Do you remember the satisfaction of riding a bike for the first time? Your parent may have held onto the bike and run behind you until you were ready to try on your own. If you remember that feeling, you want your own child to experience the same thing. These are some of the top tips for teaching your kids to ride a bike.

Before you take your child out to ride their bike, you may want to keep a few things in mind:

  • Make learning to ride their bike fun. If it’s not fun, they’ll want to quit.
  • Wait until your child tells you they’re ready. You may be excited to get them on the path to two-wheeled adventures, but they may not be so sure just yet. Let them set the pace.
  • Be sure you have a safe, level place for them to learn. Take them where there’s no traffic and the area is large, flat and paved.Have the necessary safety equipment – helmet, knee and elbow pads – and ensure they’re worn properly.

Has your child mastered riding a tricycle or bike with training wheels? Have they asked you to remove the training wheels so they can ride like a big boy or girl? This will probably happen around the time your child turns five or six, but don’t push them.

Remove the training wheels and lower the seat until your child can sit comfortably with their legs straight and place their feet on the ground. This will enable them to put their feet on the ground if they start teetering or losing balance. Be sure the tires are properly inflated.

Have your child scoot with their bike, keeping their feet on the ground. When they become more comfortable, ask them to coast on their bike by picking their feet up. As they grow more confident in their coasting skills, they’ll soon be ready to begin turning.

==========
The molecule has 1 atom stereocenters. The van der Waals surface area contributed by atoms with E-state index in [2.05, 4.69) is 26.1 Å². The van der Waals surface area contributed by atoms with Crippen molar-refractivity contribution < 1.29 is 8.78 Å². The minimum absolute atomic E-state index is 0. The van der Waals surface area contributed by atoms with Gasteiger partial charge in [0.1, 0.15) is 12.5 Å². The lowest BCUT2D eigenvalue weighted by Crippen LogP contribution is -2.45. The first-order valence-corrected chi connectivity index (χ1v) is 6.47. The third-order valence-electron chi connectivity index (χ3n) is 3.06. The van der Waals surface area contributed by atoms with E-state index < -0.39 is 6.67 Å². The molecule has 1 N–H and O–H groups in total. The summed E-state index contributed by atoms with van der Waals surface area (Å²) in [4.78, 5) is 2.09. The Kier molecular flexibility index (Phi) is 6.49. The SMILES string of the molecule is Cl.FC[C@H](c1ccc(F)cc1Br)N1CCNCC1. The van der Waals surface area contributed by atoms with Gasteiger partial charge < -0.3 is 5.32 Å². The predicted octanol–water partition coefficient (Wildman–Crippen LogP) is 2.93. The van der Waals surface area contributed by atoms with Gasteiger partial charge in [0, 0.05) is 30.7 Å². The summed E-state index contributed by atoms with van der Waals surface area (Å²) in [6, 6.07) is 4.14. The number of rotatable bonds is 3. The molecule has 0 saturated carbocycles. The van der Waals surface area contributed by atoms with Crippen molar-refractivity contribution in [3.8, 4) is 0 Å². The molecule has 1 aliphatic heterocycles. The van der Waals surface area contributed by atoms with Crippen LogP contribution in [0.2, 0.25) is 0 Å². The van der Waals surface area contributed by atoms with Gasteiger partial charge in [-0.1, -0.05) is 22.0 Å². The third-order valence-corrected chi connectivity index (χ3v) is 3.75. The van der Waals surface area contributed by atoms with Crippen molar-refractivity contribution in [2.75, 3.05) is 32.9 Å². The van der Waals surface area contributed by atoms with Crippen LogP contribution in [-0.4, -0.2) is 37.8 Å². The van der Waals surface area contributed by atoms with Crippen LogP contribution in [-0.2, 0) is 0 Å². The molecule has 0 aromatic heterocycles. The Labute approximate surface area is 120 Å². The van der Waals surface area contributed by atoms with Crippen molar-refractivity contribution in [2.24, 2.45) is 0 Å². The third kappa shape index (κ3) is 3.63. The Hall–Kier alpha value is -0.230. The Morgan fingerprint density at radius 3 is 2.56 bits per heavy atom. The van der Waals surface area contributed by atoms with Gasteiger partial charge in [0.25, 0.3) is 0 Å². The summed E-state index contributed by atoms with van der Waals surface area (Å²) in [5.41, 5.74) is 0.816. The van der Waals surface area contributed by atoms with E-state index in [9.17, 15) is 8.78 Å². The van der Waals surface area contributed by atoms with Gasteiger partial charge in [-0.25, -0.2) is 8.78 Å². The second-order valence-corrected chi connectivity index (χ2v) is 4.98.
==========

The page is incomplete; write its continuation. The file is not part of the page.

While coasting, help your child turn the handlebars to make big, easy turns. Set a cracker 10 feet in front of them and ask them to run over it. This teaches them to scan ahead to avoid things in their path. Before long they’ll be ready to start pedaling.

Raise the seat a little and while holding onto the back of the bike, let your child start from a stopped position. Have them put one foot on the ground and one foot on the pedal. Tell them to press down on the pedal and put their foot on the other pedal. Continue to help them balance slightly, but let them do most of the balancing.

Continue to hold the bike to stabilize them while they slowly pedal the bike. Teach them to brake by placing a foot on the ground or using a handle brake if their bike has it. Allow them to ride slowly until they are comfortable enough to pick up speed.

Once they’ve mastered riding without help, you may want to get the family together for a bike ride in the park. Take things slow and reinforce what your child has learned – making wide curves and watching in front of them – so they’ll be ready to ride on their own.

Teach your child the rules of the road when it comes to riding bikes. Wear brightly colored clothing, ride in order to keep control of the bike and be able to brake, ride a safe distance from other bikers, and look both ways before going into the sidewalk from the driveway.